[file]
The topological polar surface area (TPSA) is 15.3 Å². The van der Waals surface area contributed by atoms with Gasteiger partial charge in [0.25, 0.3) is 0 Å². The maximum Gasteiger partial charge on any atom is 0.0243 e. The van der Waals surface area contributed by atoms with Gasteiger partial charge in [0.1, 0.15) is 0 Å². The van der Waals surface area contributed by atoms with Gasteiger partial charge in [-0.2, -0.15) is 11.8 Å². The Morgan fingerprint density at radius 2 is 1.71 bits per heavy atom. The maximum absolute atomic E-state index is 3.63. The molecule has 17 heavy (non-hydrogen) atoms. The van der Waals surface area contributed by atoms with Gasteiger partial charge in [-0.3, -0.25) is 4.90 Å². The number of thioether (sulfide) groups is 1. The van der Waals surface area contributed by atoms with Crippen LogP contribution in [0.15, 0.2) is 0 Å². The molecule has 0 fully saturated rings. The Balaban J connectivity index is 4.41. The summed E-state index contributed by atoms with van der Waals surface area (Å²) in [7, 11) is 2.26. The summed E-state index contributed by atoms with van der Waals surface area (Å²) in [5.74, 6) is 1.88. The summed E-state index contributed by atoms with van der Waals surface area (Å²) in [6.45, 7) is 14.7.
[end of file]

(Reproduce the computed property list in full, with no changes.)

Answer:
The topological polar surface area (TPSA) is 15.3 Å². The van der Waals surface area contributed by atoms with Gasteiger partial charge in [0.25, 0.3) is 0 Å². The maximum Gasteiger partial charge on any atom is 0.0243 e. The van der Waals surface area contributed by atoms with Gasteiger partial charge in [0.1, 0.15) is 0 Å². The van der Waals surface area contributed by atoms with Gasteiger partial charge in [-0.2, -0.15) is 11.8 Å². The Morgan fingerprint density at radius 2 is 1.71 bits per heavy atom. The maximum absolute atomic E-state index is 3.63. The molecule has 17 heavy (non-hydrogen) atoms. The van der Waals surface area contributed by atoms with Gasteiger partial charge in [-0.3, -0.25) is 4.90 Å². The number of thioether (sulfide) groups is 1. The van der Waals surface area contributed by atoms with Crippen LogP contribution in [0.15, 0.2) is 0 Å². The molecule has 0 fully saturated rings. The Balaban J connectivity index is 4.41. The summed E-state index contributed by atoms with van der Waals surface area (Å²) in [7, 11) is 2.26. The summed E-state index contributed by atoms with van der Waals surface area (Å²) in [5.74, 6) is 1.88. The summed E-state index contributed by atoms with van der Waals surface area (Å²) in [6.45, 7) is 14.7.